During a colonoscopy, a long flexible tube with a tiny camera at the end is inserted into the rectum and passed through the entire length of your colon (large intestine). The entire lining of your colon is visualized, and if any polyps are found, they can be removed at the same time. During the procedure, you will be lying on your left side and you will be sedated so that you are comfortable.
Colonoscopy is considered the "gold standard" for colon cancer screening for several reasons:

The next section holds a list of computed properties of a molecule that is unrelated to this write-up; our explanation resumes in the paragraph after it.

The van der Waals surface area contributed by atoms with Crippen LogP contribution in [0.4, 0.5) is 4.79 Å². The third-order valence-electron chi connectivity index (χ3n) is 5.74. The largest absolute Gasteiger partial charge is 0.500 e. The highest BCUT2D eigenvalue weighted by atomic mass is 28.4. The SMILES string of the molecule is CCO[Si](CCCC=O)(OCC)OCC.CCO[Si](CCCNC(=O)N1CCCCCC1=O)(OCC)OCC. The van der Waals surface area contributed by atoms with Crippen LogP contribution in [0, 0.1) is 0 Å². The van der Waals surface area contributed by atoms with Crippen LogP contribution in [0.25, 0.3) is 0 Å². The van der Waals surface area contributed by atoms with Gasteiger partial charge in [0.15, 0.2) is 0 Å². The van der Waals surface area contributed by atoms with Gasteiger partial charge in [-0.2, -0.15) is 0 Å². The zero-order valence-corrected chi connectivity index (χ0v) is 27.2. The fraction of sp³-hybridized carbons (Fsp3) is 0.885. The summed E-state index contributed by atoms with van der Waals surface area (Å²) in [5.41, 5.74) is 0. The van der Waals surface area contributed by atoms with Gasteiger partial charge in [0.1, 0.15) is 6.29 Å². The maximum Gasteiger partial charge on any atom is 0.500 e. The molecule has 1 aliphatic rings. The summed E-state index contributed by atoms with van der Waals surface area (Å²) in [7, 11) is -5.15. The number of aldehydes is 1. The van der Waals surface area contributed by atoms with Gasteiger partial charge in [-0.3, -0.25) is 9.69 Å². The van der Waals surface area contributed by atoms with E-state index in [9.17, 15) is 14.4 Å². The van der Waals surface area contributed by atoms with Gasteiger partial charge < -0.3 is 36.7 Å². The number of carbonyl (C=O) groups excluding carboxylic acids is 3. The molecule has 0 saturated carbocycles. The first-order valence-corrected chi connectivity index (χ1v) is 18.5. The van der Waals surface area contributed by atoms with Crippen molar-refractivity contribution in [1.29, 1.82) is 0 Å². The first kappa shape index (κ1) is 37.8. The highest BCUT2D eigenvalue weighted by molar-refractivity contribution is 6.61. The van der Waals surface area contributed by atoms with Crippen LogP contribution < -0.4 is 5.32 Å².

- It covers the entire colon (large intestine)
- The colon lining is directly visualized
- Polyps can be removed at the same time
It is ideal if polyps are found when they are small because then they are less likely to be cancerous. Many polyps are only a few millimeters (1/4 inch or less) in diameter. It is impossible to see these small polyps if the colon is not very clean. For this reason, it is essential for you to clean out your colon by following the bowel preparation instructions that you receive.